Historical Interpretation

According to Macedonian tradition the original nucleus of the Temenid kingdom was the principality of Lebaia, whence, after crossing Illyria and Upper Macedonia, issued the three Argive brothers , Gauanes, Aeropos and Perdikkas, as they moved to conquer first the region of Beroia, then Aigeai and finally the rest of Macedonia.

It is highly probable that the royal Argive ancestry was a legend invented in order to create a distance and a hierarchy between common Macedonians and a foreign dynasty allegedly of divine descent. Might this legend nevetheless not retain, some authentic historical reminiscence?

In a previous paper, first read at Oxford some years ago, I attempted to show that Lebaia was a real place in the middle Haliakmon valley near the modern town of Velvendos, a region the economy of which was until very recently based on transhumant pastoralism. It is a likely hypothesis that during the Geometric and the Archaic period too the inhabitants of this region made their living tending their flocks between the mountain masses of Olympus and the Pierians and the plains of Thessaly, Pieria and Emathia, until under a new dynasty they took the decisive step of permanently settling on the fringe of the great Macedonian plain, at Aigeai.

What were the ethnic affinities of these transhumant shepherds? A fragment of the Hesiodic catalogue preserves a tradition according to which Makedon and Magnes were the sons of Zeus and of Thyia, Deukalion’s daughter, and lived around Pieria and Mount Olympus. The Magnetes, of whom Magnes was the eponymous hero, were one of the two major perioikic ethne of northern Thessaly, who originally spoke an Aeolic dialect.

The other one was the Perrhaibians. Although they were not mentioned in the Hesiodic fragment, we know by Strabo that even at a much later period they continued to practice transhumant pastoralism. Their close affinity with the Macedonians is evident not only from onomastic data, but also from their calendar. Half of the Perrhaibian months the names of which we know figure also in the Macedonian calendar. Thus, it is no coincidence that Hellenikos presents Makedon as the son of Aiolos.

The above data outline a vast area between the middle Peneios and the middle Haliakmon valleys, which in prehistoric times was haunted by groups of transhumant pastoralists who spoke closely related Greek dialects. Is it unreasonable to think that, just as in modern times the Vlachs of Vlacholivado, who frequented precisely the same regions, spoke, under the influence of the Greek adstratum, a peculiar neo-Latin dialect, their prehistoric predecessors had done the same (undoubtedly under the influence of another adstratum which remains to be defined) and that the tendency to voice the unvoiced consonants was one of these peculiarities?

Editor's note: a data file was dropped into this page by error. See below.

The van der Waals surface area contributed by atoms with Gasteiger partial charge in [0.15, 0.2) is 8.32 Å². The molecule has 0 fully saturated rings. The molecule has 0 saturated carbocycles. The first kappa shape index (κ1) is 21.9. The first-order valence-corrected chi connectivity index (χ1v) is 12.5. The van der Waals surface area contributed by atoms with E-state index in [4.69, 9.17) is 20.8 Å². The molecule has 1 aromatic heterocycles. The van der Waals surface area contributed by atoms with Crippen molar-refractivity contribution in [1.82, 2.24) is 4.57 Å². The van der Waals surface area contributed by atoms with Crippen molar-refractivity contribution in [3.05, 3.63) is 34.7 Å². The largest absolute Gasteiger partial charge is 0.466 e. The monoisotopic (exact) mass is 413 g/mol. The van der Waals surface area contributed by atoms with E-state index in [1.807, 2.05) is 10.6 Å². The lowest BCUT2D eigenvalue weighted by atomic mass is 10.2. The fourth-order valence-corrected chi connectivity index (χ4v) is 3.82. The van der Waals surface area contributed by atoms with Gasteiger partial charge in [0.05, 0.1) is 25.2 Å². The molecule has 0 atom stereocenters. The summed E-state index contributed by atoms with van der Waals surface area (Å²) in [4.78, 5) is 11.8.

As to the three Temenid brothers, according to Herodotos mythical founders of the Macedonian kingdom, already in antiquity there was a suspicion that they had not come from Peloponnesian Argos but from Argos Orestikon in Upper Macedonia, hence the name Argeadai given not only to the reigning dynasty but to the whole clan which had followed the three brothers in the adventure of the conquest of Lower Macedonia. Knowing that the Orestai belonged to the Molossian group, it is readily understandable how the prestigious elite of the new kingdom imposed its speech, and relegated to the status of a substratum patois the old Aeolic dialect, some traits of which, such as the tendency of closing the vocales mediae and the voicing of unvoiced consonants survived only in the form of traces, generally repressed, with the exception of certain place names, personal names and month names consecrated by tradition.

Select Bibliography

G. Babiniotis, “ Ancient Macedonia : the Place of Macedonian among the Greek Dialects “, Glossologia 7-8 (1988-1989) 53-69.

- “ The Question of Mediae in Ancient Macedonian Greek Reconsidered “, Historical Philology : Greek, Latin and Romance (“ Current Issues in Linguistic Theory ” 87; Amsterdam-Philadelphia 1992) 30-33.

Cl. Brixhe, “ Un nouveau champ de la dialectologie grecque : le macédonien “, KATA DIALEKTON, Atti del III Colloquio Internqzionale di Dialettologia Greca. A.I.O.N. 19 (1997) 41-71.

Cl. Brixhe - Anna Panayotou, “ L’atticisation de la Macédoine : l’une des sources de la koinè “, Verbum 11 (1988) 256.

- “ Le macédonien “, Langues indo-européennes (Paris 1994) 206-220.

R. A. Crossland, "The Language of the Macedonians", Cambridge Ancient History III, 1 (1982) 843-47.

L. Dubois, “ Une tablette de malédiction de Pella : s’agit-il du premier texte macédonien ? “, REG 108 (1995) 190-97.

M. B. Hatzopoulos, “ Artémis, Digaia Blaganitis en Macédoine “, BCH 111 (1987) 398-412.

- “ Le macédonien : nouvelles données et théories nouvelles “, Ἀρχαία Μακεδονία VI (Thessalonique 1999) 225-39.

- “ L’histoire par les noms in Macedonia “, Greek Personal Names. Proceedings of the British Academy 104 (2000) 115-17.

- “La position dialectale du macédonien à la lumière des découvertes épigraphiques récentes“, (J. Hagnal ed.) Die altgriechischen Dialekte. Wesen und Werden (Innsbruck 2007) 157-76.

O. Hoffmann, Die Makedonen. Ihre Sprache und ihr Volkstum (Göttingen 1906).

J. N. Kalléris, Les anciens Macédoniens, v. I-II (Athens 1954-1976).

O. Masson, “ Macedonian Language “, The Oxford Classical Dictionary (Oxford-New York 1996) 905-906.

- “ Noms macédoniens “, ZPE 123 (1998) 117-20.

Em. Voutiras, Διονυσοφῶντοςγάμοι (Amsterdam 1998) 20-34.

Sunday, May 24, 2009

Macedonian names and makeDonski pseudo-linguistics: The case of the name Beres

Miltiades Elia Bolaris
Balkan Illusion - phantasia archaica:

" is very interesting to note that many of the authentic ancient Macedonian words, according to their etymology and pronunciation, have a striking resemblance to the appropriate words used in the modern Macedonian language (and other so called "Slav"[sic] languages)."